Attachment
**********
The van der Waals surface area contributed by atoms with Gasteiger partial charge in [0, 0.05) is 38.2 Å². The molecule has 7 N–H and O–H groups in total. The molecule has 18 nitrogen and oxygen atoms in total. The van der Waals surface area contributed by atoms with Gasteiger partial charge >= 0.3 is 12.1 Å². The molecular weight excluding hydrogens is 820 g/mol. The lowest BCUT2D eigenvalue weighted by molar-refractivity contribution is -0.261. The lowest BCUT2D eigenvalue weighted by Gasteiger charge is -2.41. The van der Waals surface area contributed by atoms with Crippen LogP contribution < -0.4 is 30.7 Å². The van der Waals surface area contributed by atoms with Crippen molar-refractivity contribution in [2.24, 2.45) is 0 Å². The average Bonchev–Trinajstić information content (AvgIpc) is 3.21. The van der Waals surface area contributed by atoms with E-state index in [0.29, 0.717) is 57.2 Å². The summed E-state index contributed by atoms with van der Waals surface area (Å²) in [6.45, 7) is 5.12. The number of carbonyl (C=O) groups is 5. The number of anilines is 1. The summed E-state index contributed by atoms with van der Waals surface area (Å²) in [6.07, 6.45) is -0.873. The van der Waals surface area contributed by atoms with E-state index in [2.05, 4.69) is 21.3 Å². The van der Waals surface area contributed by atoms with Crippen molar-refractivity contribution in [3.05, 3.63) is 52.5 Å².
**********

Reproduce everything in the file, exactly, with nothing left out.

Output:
The van der Waals surface area contributed by atoms with Gasteiger partial charge in [0, 0.05) is 38.2 Å². The molecule has 7 N–H and O–H groups in total. The molecule has 18 nitrogen and oxygen atoms in total. The van der Waals surface area contributed by atoms with Gasteiger partial charge >= 0.3 is 12.1 Å². The molecular weight excluding hydrogens is 820 g/mol. The lowest BCUT2D eigenvalue weighted by molar-refractivity contribution is -0.261. The lowest BCUT2D eigenvalue weighted by Gasteiger charge is -2.41. The van der Waals surface area contributed by atoms with Crippen LogP contribution < -0.4 is 30.7 Å². The van der Waals surface area contributed by atoms with Crippen molar-refractivity contribution in [2.24, 2.45) is 0 Å². The average Bonchev–Trinajstić information content (AvgIpc) is 3.21. The van der Waals surface area contributed by atoms with E-state index in [0.29, 0.717) is 57.2 Å². The summed E-state index contributed by atoms with van der Waals surface area (Å²) in [6.45, 7) is 5.12. The number of carbonyl (C=O) groups is 5. The number of anilines is 1. The summed E-state index contributed by atoms with van der Waals surface area (Å²) in [6.07, 6.45) is -0.873. The van der Waals surface area contributed by atoms with E-state index in [2.05, 4.69) is 21.3 Å². The van der Waals surface area contributed by atoms with Crippen molar-refractivity contribution in [3.05, 3.63) is 52.5 Å².